What makes Alan Wake a notable writer in games? A) He’s the main character, B) It’s actually important that he’s a writer as opposed to some other games where things like the profession of, I don't know, “plumber,” are mostly about fashion, and C) There is a game mechanic that involves finding manuscript pages, and these can reveal more of the story as well as giving you some heads-up when some scary shit might be coming up.
I won’t spoil the game’s plot, it’s not necessary to do so, but suffice to say that the writerly aspects of Alan continue to be plot-central throughout the game. The reason the events begin has to do with writing, the middle part involves writing, and the end concerns writing.
Plus, it turns out that the struggles Wake goes through to write a novel parallel the struggles the development team had when they were working the kinks out of the game. The creative process of making the game is reflected in the game’s narrative, and that’s just...cool. I dig it.
The Sexy Parts
The real title of this section is “Ludonarrative Dissonance,” but who the hell is going to read that crap? Might as well title a section, “An Academic Examination That Sucks The Fun Out Of Everything, Even Video Games.”
I’ll make it easy. Ludonarrative Dissonance (LD) is what happens when a game’s story and atmosphere don’t match the gameplay. Another way to say it, if the way the story and environment make you feel isn’t enhanced by the things you do to actually play the game, you're experiencing LD.
Bioshock is one of the most-cited examples of LD. Bioshock has an interesting story, heavy on philosophy, it's got stunning environments, and what you do within that narrative and those environments is mostly run around and shoot people in the face. It's almost like one team did story and atmosphere, and one team did gameplay, and those teams never spoke to each other.
The games that have the lowest levels of LD are probably racing games. In Mario Kart, the story is that you’re a character from this quirky world, and you’re having fun racing go-karts. The gameplay consists of you having fun, racing go-karts. The story, the environment, and the gameplay match up completely.
Alan Wake falls somewhere in the middle. Most of the gameplay is you running around and bustin’ ghosts, for lack of a better term (there’s no better term for ghost murder than “bustin,’” don't even bother looking). Hitting ghosts with light seems like a reasonable way to dispose of them, and that works along with the narrative. I'd expect an author can work a flashlight and point it at stuff. On the other hand, capping ghosts with a pistol is fucking crazy and doesn’t really fit the narrative.
Ghosts and supernatural monsters coming to life from Alan Wake’s writings is a good idea, but if the answer to confronting a ghost is to go Dirty Harry on him and blow him away, that's less interesting. Since when can you kill a ghost with a revolver?
If a gun can kill a ghost, does it even need bullets? And if so, why?
There’s a missed opportunity, and it does hurt the game a little. The best parts of the game are walking around and spooling out the story, and the scares are fun, but blasting monsters with a pistol is a little repetitive and didn’t make good use of the whole setup. I get it, it’s a video game, so if there’s no shoot-em-up parts, what’s the point? But...I think Alan Wake's cinematic presentation and interesting concept aren’t enhanced by most of the action.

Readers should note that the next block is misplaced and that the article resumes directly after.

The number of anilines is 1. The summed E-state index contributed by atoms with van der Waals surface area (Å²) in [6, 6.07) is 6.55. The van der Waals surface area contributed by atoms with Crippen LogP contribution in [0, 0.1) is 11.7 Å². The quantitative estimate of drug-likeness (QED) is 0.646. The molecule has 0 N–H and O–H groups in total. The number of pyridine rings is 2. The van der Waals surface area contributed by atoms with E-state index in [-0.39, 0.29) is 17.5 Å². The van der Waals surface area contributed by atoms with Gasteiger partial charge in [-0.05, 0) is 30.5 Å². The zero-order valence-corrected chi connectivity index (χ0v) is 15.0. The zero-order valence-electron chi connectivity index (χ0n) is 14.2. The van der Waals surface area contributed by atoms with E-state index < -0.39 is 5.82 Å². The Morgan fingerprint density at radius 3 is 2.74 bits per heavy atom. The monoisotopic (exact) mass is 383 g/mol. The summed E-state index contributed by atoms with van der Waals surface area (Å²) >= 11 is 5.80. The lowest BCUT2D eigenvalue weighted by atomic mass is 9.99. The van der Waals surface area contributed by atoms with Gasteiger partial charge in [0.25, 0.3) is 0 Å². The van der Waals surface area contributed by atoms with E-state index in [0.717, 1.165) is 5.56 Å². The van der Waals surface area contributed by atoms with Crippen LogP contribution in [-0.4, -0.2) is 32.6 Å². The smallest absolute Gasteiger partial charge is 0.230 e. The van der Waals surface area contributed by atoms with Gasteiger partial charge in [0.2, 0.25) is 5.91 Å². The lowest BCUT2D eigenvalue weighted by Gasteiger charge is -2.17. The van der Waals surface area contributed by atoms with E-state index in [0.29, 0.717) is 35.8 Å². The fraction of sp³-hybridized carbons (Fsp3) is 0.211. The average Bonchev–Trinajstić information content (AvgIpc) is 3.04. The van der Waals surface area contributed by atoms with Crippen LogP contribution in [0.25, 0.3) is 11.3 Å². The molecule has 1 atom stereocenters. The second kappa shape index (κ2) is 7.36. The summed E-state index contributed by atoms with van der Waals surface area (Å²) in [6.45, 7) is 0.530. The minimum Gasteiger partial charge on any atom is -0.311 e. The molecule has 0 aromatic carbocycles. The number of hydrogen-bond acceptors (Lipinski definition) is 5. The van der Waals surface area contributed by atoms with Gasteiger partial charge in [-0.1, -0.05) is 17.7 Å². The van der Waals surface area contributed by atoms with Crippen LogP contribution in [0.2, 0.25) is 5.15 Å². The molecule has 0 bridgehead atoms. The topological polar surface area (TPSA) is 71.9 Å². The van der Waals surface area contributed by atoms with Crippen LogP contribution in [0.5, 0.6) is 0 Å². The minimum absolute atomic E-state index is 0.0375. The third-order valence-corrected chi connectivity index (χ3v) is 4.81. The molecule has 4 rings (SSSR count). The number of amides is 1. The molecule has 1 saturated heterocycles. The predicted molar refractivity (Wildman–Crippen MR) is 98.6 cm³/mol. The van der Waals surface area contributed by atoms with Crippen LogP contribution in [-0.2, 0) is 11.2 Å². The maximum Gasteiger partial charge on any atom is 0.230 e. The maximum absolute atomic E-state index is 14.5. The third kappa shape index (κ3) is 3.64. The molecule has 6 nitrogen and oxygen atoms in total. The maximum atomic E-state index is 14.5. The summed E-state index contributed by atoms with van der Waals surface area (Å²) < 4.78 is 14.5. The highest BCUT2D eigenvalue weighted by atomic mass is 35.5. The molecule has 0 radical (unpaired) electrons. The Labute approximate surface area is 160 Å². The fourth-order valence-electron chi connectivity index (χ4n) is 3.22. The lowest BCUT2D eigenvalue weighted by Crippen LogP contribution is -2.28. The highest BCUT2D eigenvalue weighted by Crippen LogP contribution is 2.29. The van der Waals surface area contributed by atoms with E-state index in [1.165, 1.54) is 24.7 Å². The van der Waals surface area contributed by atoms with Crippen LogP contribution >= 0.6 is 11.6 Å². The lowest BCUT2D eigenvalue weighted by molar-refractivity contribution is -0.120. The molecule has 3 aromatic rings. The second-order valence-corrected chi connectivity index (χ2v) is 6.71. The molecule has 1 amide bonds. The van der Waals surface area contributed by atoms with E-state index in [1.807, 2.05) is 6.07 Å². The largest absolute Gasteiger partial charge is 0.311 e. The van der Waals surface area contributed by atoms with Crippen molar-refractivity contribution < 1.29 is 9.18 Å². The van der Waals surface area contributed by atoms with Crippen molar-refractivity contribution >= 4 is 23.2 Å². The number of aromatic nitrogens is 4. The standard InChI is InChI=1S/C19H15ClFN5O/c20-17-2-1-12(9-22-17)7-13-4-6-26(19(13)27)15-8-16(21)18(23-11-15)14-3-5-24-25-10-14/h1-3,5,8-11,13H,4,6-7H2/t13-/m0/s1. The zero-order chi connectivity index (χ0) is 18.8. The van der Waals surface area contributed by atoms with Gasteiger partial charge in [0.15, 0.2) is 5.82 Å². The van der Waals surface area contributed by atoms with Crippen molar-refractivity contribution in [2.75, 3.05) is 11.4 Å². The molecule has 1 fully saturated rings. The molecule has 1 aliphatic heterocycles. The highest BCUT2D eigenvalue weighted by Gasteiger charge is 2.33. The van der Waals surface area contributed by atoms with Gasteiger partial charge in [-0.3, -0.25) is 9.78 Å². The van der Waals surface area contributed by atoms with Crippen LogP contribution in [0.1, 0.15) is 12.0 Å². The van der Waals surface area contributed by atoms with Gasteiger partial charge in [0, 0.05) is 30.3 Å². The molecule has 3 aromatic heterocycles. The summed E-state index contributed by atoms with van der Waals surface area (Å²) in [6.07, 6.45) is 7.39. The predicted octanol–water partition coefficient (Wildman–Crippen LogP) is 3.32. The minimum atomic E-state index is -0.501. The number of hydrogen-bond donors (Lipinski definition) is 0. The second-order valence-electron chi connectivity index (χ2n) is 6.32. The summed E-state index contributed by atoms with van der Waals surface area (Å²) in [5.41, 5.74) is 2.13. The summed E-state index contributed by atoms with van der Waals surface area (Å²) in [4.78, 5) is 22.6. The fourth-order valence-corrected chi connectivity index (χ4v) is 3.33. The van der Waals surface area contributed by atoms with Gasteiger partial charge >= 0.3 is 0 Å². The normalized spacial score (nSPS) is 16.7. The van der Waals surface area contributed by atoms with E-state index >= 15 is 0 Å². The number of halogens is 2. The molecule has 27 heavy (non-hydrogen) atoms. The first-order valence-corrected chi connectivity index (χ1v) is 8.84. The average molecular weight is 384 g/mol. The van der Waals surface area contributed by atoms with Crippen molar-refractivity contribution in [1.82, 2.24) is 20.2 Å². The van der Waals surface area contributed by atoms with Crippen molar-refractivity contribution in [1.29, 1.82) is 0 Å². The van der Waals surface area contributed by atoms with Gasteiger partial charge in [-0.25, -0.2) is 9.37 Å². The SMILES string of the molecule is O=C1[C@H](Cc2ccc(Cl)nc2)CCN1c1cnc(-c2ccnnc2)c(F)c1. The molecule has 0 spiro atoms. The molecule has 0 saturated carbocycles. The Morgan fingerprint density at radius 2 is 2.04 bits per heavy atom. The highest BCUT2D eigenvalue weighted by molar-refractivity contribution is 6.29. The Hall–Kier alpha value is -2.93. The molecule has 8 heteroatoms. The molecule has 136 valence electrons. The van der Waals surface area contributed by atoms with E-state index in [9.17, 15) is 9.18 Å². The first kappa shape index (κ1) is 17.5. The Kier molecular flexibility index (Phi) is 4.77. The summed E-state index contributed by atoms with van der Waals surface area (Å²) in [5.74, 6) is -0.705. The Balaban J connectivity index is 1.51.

Alan Wake is a good game. Maybe not a great game, although it came out 10 years ago, so it may be that if it came out today, some of the things I didn't love about it would be different. Also, I have to confess that I played through it in mostly one big, 6-hour chunk, and that's not how it's meant to be played. It's my fault for not getting to it earlier and dashing through it the same way I did As I Lay Dying because it was assigned reading, and I put it off to the last minute. See, kids, this is what's awesome about getting older: The homework you have to push through is a video game, not a long-ass, poetic novel.
Alan Wake's presentation as a video game is a benefit. Going through the events and the scares helps embed the player into the story. It makes you feel a little like you have agency in the story, like you need to take action to figure out what's going on, where a movie, you can just let it happen on its own. Video games are a great vehicle for horror in that way.
The video-game-y-ness is also Alan Wake's greatest weakness. I was a little annoyed at some of the video game stuff. Like, why do I have to press a button to pick up each individual item? Whatever you've got, I'll take it. This game isn't really one where you can leave items behind and get 'em later, so there's no reason to leave anything, and so there's no reason to have me push the button three times to pick up three flares. It breaks the dream a little, makes it a game instead of a story.
The shooting and running and stuff was fun, but it's not 8 hours of fun. Once you get the basic method of play, you've got the game. The enemy variety isn't super high. The gameplay portions and story portions just feel like two separate things, and for someone like me who was more invested in the story and puzzling out the plot, the game aspects start to feel like they're getting in the way instead of making the whole thing more fun.
Barry is the biggest missed opportunity in the entire game.
Barry, Alan Wake’s literary agent, is my favorite character. He calls Alan “Al,” and he’s a fast-talking, New-York-y guy in what he thinks of as outdoorsy clothes: a red version of George Costanza’s puffy coat, highwater cargo pants, and a Hawaiian shirt.
The moment I saw this character, I kinda wished that’s who we played as. Why can’t this guy be Alan Wake? Doesn’t a schlubby, mouthy, New-York-y guy make as much sense as the ruggedly handsome Wake? Alan Wake was fine, but after you see his agent, Alan feels a little like a porn star who threw on a pair of glasses so we could buy her as a professor. Barry is the real deal.
Am I saying that handsome people can’t be authors? No, but I AM saying that you don’t get many games where you get to play as a dumpy middle-aged city slicker being menaced by ghosts in the woods. This was our shot.
I can’t be the only one waiting on that DLC, right? Alan Wake: The Barry Chronicles?